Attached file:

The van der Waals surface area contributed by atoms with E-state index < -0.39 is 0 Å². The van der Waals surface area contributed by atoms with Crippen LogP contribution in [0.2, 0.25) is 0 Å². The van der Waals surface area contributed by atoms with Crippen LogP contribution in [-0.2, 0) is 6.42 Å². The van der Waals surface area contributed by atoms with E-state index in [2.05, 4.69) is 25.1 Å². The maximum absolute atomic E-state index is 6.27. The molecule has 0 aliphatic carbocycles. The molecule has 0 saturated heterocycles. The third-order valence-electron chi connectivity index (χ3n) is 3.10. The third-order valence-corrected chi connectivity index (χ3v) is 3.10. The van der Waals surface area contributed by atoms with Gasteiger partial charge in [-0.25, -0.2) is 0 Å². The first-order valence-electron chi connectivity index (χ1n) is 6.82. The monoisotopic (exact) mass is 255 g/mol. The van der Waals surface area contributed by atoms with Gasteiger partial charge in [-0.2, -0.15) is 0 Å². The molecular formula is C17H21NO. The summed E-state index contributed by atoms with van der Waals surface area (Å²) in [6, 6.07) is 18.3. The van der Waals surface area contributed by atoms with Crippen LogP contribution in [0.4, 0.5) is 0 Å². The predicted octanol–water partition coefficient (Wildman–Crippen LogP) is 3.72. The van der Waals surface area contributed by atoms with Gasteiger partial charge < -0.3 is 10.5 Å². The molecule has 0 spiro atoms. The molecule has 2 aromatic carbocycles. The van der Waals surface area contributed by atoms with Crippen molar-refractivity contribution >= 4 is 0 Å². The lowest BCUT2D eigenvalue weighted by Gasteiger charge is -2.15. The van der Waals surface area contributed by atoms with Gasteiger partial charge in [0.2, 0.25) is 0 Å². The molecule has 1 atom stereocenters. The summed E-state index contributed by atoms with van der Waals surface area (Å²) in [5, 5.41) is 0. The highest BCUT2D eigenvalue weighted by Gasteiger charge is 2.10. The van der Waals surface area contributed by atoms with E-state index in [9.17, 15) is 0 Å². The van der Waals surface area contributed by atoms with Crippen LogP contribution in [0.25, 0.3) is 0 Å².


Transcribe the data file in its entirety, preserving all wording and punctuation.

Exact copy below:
The van der Waals surface area contributed by atoms with E-state index < -0.39 is 0 Å². The van der Waals surface area contributed by atoms with Crippen LogP contribution in [0.2, 0.25) is 0 Å². The van der Waals surface area contributed by atoms with Crippen LogP contribution in [-0.2, 0) is 6.42 Å². The van der Waals surface area contributed by atoms with E-state index in [2.05, 4.69) is 25.1 Å². The maximum absolute atomic E-state index is 6.27. The molecule has 0 aliphatic carbocycles. The molecule has 0 saturated heterocycles. The third-order valence-electron chi connectivity index (χ3n) is 3.10. The third-order valence-corrected chi connectivity index (χ3v) is 3.10. The van der Waals surface area contributed by atoms with Gasteiger partial charge in [-0.25, -0.2) is 0 Å². The first-order valence-electron chi connectivity index (χ1n) is 6.82. The monoisotopic (exact) mass is 255 g/mol. The van der Waals surface area contributed by atoms with Gasteiger partial charge in [-0.2, -0.15) is 0 Å². The molecular formula is C17H21NO. The summed E-state index contributed by atoms with van der Waals surface area (Å²) in [6, 6.07) is 18.3. The van der Waals surface area contributed by atoms with Crippen LogP contribution in [0.4, 0.5) is 0 Å². The predicted octanol–water partition coefficient (Wildman–Crippen LogP) is 3.72. The van der Waals surface area contributed by atoms with Gasteiger partial charge < -0.3 is 10.5 Å². The molecule has 0 spiro atoms. The molecule has 2 aromatic carbocycles. The van der Waals surface area contributed by atoms with Crippen molar-refractivity contribution >= 4 is 0 Å². The lowest BCUT2D eigenvalue weighted by Gasteiger charge is -2.15. The van der Waals surface area contributed by atoms with Gasteiger partial charge in [0.2, 0.25) is 0 Å². The molecule has 1 atom stereocenters. The summed E-state index contributed by atoms with van der Waals surface area (Å²) in [5, 5.41) is 0. The highest BCUT2D eigenvalue weighted by Gasteiger charge is 2.10. The van der Waals surface area contributed by atoms with E-state index in [9.17, 15) is 0 Å². The van der Waals surface area contributed by atoms with Crippen LogP contribution in [0.25, 0.3) is 0 Å².